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Segments From this episode
In fact, just make it a week. Lots of folks are taking advantage of the Wednesday holiday and plunking down a couple vacation days to enjoy an extended July 4 break. But will consumer spending stretch along with it? Alisa Roth reports.
Universal Music is refusing to renew its annual contract with Apple to make its music available on iTunes. The at-will arrangement means Universal could yank its big name artists at a moment's notice. But that seems unlikely, Dan Grech reports.
McDonald's plans to recycle its used cooking oil to run its delivery trucks in the U.K. by year's end. The move may not save the company money, but it says it'll reduce its carbon emissions by 78 percent and it could boost sales along with its green image.
New evidence suggests 2007 is on track to become the planet's second warmest year on record and climate experts predict that droughts, floods and heat waves will only get worse. That doesn't bode well for the nation's aging power grid, Sam Eaton reports.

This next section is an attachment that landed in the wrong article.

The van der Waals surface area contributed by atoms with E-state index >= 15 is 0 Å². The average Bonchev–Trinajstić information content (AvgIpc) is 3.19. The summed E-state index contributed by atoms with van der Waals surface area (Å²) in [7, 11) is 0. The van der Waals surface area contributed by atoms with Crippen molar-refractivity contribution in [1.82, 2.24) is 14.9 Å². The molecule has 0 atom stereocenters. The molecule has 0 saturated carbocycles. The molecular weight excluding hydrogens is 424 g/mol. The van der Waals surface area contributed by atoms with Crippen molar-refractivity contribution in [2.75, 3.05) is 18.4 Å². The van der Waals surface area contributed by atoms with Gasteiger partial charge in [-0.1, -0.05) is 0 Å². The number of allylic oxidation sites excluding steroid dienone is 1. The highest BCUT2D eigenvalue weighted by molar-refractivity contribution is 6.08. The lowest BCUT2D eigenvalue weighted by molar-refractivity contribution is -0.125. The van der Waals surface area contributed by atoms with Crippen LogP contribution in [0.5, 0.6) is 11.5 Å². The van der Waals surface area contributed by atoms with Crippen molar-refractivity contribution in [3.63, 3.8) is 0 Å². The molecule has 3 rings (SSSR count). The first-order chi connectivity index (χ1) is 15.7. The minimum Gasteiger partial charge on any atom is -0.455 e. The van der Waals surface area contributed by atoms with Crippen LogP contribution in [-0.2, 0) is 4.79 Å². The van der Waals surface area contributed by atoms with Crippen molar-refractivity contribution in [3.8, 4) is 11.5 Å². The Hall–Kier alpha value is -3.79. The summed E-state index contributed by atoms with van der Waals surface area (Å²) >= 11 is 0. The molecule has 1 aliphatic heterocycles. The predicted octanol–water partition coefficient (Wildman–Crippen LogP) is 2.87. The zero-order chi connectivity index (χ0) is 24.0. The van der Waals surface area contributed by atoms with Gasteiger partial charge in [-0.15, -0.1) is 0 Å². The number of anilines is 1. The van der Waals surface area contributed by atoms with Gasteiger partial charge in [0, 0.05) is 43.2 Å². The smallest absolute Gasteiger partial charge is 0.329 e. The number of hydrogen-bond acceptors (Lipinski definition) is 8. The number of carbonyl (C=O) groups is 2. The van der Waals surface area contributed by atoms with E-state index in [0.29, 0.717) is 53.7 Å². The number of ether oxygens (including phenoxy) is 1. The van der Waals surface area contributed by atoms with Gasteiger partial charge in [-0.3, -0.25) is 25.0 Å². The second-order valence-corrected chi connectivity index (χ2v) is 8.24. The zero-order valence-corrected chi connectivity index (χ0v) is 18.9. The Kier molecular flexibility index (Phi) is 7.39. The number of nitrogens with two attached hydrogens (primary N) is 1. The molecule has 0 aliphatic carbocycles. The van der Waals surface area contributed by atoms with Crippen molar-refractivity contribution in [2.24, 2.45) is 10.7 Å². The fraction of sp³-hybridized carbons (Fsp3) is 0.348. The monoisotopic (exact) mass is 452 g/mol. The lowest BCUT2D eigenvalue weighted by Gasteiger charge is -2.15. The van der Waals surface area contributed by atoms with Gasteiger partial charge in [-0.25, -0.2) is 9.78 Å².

Today China is the No. 1 destination for foreign direct investment among developing nations, but with taxes and labor costs are rising, some are worried about companies leaving for countries like India and Vietnam.
Starting this fall, the nation's public schools will have less money to spend on abstinence-only sex ed. The Democrats who now control Congress have different priorities for the $50 million grant that used to fund it. Stuart Cohen reports.
Now's the time of year when many people who heat their homes with oil get a chance to lock in prices for next winter. But there's no guarantee prices won't fall. Steve Tripoli looks at whether it's worth the gamble.